Creativity

Thinking of novel solutions

Strength of mind

“You can’t use up creativity. The more you use, the more you have.”

—Maya Angelou

Why does creativity matter?

When you approach life with a creative attitude, you are more open to new ideas and possibilities, better able to understand others’ perspectives, and more likely to seek out multiple solutions to problems. Despite the stereotype of the mad genius, everyday creativity is just as important. You can use it to help you improve your mood and cope with stress, feel more connected with other people and the world—and even help you find meaning and purpose in life.

Pulse Check

Think about yourself. How many of these things are true?

  • I often seek out novel experiences and ways of doing things.
  • I like to think of different ways to reach my goals.
  • I often make decisions that take me outside my comfort zone.
  • I have a playful attitude toward learning something new.
  • I enjoy connecting the dots between seemingly different perspectives and thoughts.

How do I encourage creativity in others?

Model it. Try new experiences and look for new ways of seeing things. Be flexible in your path to reaching a goal: “I thought I knew how to perform this cello concerto, but in hearing how it sounds, I realize I need to try a different approach.” Rather than focus on completing a task, think of all the different ways you might accomplish the same goal—or even question why you are doing it.

Celebrate it. Appreciate creative thinking in others: “I didn’t think of that idea, but it really works.” Look for examples of creativity among exemplary artists, scientists, and leaders throughout history or in your local community, and talk about them to your family, friends, and students.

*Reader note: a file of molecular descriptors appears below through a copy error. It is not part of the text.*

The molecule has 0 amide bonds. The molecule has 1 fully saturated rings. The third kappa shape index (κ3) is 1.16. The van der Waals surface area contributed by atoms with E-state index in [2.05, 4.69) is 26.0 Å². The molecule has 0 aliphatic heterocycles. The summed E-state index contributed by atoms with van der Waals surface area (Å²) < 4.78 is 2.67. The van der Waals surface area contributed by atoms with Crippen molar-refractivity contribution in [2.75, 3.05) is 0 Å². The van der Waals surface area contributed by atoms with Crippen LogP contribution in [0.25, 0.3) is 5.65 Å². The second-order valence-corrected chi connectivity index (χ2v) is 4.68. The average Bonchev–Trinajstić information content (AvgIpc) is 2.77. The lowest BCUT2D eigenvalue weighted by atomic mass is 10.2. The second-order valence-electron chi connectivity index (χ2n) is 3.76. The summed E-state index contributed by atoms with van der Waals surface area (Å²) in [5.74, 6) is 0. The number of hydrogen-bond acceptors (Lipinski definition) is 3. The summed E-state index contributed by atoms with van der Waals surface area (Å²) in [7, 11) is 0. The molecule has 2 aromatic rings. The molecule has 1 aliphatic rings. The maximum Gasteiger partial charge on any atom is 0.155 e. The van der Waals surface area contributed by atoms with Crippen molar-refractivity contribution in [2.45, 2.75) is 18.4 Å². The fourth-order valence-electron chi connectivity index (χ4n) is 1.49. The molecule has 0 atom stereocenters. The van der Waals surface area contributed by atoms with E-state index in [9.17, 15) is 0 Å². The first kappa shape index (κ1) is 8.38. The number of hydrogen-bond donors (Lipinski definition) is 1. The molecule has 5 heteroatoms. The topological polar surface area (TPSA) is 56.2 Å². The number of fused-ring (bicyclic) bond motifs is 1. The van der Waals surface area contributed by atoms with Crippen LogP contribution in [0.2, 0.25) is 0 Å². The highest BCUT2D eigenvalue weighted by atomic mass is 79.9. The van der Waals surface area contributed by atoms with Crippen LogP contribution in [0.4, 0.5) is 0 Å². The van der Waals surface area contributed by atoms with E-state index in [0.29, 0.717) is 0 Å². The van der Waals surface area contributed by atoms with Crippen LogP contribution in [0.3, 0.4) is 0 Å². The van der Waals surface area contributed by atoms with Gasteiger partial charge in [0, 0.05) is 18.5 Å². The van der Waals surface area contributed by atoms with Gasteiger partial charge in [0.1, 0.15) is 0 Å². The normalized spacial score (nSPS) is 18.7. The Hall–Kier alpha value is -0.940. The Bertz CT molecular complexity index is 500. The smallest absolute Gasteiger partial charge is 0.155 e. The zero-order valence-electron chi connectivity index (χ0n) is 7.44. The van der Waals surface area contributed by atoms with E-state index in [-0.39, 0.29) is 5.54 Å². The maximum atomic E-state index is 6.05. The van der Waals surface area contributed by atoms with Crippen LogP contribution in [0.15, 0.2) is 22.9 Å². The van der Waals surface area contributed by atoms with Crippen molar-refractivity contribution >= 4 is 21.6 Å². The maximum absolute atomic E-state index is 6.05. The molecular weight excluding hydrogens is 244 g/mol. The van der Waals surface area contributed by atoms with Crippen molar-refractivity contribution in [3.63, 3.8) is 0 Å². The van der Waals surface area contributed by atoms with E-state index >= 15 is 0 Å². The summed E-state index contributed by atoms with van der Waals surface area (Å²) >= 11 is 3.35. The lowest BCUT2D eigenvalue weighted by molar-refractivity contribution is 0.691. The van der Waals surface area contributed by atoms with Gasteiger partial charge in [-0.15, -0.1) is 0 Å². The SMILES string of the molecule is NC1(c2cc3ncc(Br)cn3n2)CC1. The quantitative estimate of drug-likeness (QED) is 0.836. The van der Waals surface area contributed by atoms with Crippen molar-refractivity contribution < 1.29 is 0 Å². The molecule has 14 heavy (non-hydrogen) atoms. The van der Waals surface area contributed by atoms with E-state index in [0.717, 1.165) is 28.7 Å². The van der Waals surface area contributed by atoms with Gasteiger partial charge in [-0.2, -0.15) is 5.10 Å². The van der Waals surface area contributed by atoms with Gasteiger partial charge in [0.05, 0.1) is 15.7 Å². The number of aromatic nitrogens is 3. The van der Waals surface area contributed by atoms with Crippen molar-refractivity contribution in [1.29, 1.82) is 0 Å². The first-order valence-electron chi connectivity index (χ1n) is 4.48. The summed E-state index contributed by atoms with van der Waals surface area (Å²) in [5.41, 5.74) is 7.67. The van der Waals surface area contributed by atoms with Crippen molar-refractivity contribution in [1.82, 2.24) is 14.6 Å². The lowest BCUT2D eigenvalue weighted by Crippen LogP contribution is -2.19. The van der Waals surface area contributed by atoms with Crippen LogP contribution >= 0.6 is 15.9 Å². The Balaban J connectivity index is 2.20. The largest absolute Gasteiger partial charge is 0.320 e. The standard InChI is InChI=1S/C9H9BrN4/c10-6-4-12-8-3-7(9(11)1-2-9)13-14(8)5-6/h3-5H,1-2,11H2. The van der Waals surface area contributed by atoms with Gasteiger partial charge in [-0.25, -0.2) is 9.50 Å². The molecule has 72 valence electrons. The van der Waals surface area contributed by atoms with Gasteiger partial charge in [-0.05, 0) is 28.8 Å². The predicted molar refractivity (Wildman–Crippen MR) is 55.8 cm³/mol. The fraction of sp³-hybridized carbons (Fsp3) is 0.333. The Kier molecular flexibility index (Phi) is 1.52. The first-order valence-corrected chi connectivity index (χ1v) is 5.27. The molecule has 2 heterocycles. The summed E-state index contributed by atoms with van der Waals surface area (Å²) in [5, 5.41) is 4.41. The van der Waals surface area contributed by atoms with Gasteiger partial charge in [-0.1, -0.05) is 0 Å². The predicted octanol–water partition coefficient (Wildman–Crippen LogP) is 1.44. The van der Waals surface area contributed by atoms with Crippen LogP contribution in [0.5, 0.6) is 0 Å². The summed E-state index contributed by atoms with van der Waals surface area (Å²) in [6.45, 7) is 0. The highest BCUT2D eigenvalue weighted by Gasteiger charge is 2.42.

Enable it. Ask open-ended questions. Point out that there usually isn’t a single straightforward answer to any complex problem: “Let’s come up with as many different possible solutions as we can.” Allow time for mind-wandering, play, and daydreaming. It is easy to get stuck in the same routine every day, so help the young people in your life find even small ways to shake things up.

About the Authors

Scott Barry Kaufman is a psychologist at Columbia University. He is the author or editor of eight books, including Ungifted: Intelligence Redefined and Wired to Create: Unraveling the Mysteries of the Creative Mind (with Carolyn Gregoire). In addition to writing the column Beautiful Minds for Scientific American, he also hosts The Psychology Podcast, which was named by Business Insider as a podcast that “will change how you think about human behavior.” You can find more out more at scottbarrykaufman.com.

James C. Kaufman is a professor of educational psychology at Neag School of Education at the University of Connecticut. He is the author or editor of more than 45 books, including Creativity 101 and the Cambridge Handbook of Creativity (with Robert Sternberg). He can be reached at jamesckaufman.com.


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